Many logic textbooks are good at giving you the rules for symbolic logic, but you usually have to get another textbook on “practical” logic to learn how to actually object to arguments in plain language. An objection is a reason that you can give for denying the premises in an argument. Providing objections is how… Continue reading Reductio Ad Absurdum Arguments
In the previous two posts, I introduced logical symbols and eight basic rules of logic. This post will introduce four more valid rules and talk about what’s called a conditional proof. Now that we know some rules of logic, it’s important that I introduce a couple of more conventions and show how to format arguments in… Continue reading Conditional Proofs
In the last two posts we’ve looked at the grammar and syntax of John 1:1, and also the four different ways Oneness Pentecostals can interpret John 1:1c. In this post, I’m going to discuss the Definite-Personal (D-P) interpretation of John 1:1c and say why I don’t think this is a good interpretation. If you recall… Continue reading The Definite-Personal Interpretation of John 1:1c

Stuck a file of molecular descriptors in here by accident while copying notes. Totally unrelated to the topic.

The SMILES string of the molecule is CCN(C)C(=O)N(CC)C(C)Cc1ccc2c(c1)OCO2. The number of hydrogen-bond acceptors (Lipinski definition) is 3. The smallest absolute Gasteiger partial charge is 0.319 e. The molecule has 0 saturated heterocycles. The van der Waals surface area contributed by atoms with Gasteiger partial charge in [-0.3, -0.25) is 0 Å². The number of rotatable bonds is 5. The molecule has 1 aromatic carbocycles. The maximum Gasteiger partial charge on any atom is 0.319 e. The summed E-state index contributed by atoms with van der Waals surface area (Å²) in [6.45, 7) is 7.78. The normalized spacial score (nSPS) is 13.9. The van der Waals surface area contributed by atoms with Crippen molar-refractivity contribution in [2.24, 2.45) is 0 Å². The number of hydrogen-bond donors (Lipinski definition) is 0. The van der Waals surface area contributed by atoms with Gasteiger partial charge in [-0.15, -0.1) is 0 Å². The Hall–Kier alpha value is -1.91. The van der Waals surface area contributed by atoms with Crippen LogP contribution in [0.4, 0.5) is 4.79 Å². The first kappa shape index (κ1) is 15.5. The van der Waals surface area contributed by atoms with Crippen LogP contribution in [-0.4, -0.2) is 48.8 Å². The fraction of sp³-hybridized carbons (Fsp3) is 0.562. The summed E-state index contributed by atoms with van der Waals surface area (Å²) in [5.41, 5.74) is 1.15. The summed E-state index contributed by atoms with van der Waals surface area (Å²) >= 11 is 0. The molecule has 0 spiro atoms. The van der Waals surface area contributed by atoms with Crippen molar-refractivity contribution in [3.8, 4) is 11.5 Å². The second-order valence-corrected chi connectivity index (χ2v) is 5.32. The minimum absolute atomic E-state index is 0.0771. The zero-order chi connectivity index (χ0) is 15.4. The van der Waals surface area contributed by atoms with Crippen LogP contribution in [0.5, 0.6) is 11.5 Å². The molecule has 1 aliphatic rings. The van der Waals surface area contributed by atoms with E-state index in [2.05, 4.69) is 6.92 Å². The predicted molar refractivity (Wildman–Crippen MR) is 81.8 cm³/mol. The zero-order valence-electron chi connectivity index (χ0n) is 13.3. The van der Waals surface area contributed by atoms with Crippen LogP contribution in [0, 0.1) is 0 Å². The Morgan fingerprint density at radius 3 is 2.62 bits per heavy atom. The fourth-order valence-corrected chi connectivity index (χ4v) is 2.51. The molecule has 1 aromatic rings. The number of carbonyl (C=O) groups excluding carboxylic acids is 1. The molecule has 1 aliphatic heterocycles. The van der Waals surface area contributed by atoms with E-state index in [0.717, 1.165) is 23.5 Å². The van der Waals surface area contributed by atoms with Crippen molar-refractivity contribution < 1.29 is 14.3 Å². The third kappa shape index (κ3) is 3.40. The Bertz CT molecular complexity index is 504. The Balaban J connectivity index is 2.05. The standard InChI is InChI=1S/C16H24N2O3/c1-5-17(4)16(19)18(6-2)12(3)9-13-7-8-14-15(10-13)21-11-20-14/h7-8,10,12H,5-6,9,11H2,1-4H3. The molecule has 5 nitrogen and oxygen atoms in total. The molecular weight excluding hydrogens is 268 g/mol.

Now that we’ve explored what grammar and syntax are, and how John 1:1 is organized, we are going to begin looking at John 1:1c in more depth. There are four ways that Oneness Pentecostals can interpret this part of the verse, so it’s important to take a careful look at all of them.
The purpose of this post is to simply describe what its title proclaims: the grammar and syntax of John 1:1. Let’s take a look at what that Scripture says in the English, along with its reading in the Greek text. Once we see this verse, we will be able to see how it is organized and discuss it in a lot more depth.
In the last post I introduced the logical symbols that I will use when I write arguments out in logical form. If you aren’t familiar with logical operators and other symbols used in logic, then you aren’t going to follow the content of this post very well. My intention is to give you eight valid… Continue reading 8 Basic Rules of Logic
The first set of tools that we need to reconstruct, raise, and evaluate deductive arguments are logical symbols. A good deductive argument must follow the Structural Principle of the Code of Intellectual Conduct, which says that deductive arguments should adhere to rules of argumentation that produce formally valid, sound arguments. That principle is true when… Continue reading Introduction to Logical Symbols